Germany’s biggest bank posted a loss of nearly $3.5 billion in the second quarter, slammed by the cost of a radical overhaul aimed at returning the company to profit.
Deutsche Bank took a charge of €3.4 billion ($3.8 billion) in the quarter, leading to a net loss of €3.1 billion ($3.46 billion).
Without the restructuring cost, it would have reported a net profit of €231 million ($257.4 million), down 42% on the same period last year, it said in a statement.
The bank said earlier this month that it was planning to cut 18,000 jobs and dramatically shrink its investment bank, shuttering its equities sales and trading business, while cutting back its rates division.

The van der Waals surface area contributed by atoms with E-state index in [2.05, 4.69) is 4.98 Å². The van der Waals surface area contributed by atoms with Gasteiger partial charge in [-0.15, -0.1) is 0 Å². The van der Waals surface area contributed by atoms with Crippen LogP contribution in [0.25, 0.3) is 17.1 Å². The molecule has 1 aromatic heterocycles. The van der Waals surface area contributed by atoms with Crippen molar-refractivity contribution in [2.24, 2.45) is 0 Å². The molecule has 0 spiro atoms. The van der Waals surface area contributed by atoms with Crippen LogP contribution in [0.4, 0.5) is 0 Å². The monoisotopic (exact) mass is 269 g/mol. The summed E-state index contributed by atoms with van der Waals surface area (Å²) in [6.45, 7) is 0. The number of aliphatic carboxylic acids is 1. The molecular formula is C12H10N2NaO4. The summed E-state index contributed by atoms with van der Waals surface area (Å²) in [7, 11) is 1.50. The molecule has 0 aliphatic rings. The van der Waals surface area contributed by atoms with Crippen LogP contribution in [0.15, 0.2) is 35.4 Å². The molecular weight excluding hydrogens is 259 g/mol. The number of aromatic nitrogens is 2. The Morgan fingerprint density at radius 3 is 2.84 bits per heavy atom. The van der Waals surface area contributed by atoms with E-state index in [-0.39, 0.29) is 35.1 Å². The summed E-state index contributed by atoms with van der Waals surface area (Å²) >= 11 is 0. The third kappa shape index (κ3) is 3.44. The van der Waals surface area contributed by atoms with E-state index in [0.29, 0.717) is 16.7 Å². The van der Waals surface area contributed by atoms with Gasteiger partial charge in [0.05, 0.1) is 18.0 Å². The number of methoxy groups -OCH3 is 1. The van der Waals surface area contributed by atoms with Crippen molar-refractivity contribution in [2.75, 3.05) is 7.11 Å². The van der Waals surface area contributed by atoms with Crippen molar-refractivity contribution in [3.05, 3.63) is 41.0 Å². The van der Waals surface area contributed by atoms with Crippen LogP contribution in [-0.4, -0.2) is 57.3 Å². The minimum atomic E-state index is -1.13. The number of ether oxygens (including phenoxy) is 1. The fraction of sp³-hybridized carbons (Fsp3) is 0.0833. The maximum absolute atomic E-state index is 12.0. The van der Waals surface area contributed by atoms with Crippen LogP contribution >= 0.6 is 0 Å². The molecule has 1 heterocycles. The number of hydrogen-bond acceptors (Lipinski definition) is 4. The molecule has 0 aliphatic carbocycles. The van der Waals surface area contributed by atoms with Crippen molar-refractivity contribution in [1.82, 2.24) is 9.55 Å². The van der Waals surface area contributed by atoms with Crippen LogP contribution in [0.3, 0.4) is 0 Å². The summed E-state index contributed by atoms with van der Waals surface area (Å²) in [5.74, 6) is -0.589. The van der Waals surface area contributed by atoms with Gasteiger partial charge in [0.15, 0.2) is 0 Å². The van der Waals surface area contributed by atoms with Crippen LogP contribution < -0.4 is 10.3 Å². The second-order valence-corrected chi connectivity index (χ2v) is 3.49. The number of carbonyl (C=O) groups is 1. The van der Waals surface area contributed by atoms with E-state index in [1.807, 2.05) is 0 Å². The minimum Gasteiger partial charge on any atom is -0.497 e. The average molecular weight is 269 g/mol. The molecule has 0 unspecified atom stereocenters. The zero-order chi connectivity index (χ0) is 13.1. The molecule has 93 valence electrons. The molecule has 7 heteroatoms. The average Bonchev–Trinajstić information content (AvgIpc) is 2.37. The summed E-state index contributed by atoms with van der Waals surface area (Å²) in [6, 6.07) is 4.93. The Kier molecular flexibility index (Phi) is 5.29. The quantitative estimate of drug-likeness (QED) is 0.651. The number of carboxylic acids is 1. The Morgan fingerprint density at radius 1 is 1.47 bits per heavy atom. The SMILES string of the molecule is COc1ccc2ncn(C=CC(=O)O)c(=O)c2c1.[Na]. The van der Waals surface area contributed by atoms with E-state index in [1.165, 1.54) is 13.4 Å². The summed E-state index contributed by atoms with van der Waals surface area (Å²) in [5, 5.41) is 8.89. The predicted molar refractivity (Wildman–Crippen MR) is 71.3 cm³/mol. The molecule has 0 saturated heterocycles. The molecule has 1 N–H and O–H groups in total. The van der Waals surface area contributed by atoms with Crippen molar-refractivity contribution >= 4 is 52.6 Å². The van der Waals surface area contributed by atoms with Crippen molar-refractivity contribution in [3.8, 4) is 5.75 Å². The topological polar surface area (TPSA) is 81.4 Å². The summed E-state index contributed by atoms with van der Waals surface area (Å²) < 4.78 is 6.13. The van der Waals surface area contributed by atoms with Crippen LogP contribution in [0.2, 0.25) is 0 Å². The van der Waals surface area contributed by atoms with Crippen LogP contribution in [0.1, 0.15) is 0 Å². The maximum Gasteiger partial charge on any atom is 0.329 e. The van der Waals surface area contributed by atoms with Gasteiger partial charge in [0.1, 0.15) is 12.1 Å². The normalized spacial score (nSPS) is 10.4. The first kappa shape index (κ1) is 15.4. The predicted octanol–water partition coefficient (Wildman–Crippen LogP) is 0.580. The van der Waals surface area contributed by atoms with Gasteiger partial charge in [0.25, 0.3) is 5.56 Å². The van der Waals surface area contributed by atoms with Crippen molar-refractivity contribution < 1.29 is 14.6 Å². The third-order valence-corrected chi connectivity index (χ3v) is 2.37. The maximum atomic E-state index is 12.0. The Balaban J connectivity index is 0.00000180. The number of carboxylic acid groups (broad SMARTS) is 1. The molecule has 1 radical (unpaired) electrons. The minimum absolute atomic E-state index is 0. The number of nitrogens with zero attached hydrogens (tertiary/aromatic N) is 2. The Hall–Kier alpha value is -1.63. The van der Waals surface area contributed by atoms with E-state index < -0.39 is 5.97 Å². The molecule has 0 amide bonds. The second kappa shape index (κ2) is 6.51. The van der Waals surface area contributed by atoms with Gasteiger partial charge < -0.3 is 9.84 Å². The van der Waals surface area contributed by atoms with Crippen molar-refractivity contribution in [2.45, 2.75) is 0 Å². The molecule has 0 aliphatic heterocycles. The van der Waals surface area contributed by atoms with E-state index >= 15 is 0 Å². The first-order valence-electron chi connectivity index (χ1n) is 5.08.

Among those cuts are 50 positions to be eliminated at the bank’s software development and tech outpost in Cary.
CEO Christian Sewing has described the plans “as nothing short of reinventing” Deutsche Bank. When the overhaul was unveiled on July 7, the bank said it expected to sink to a loss of €2.8 billion ($3.1 billion) in the second quarter.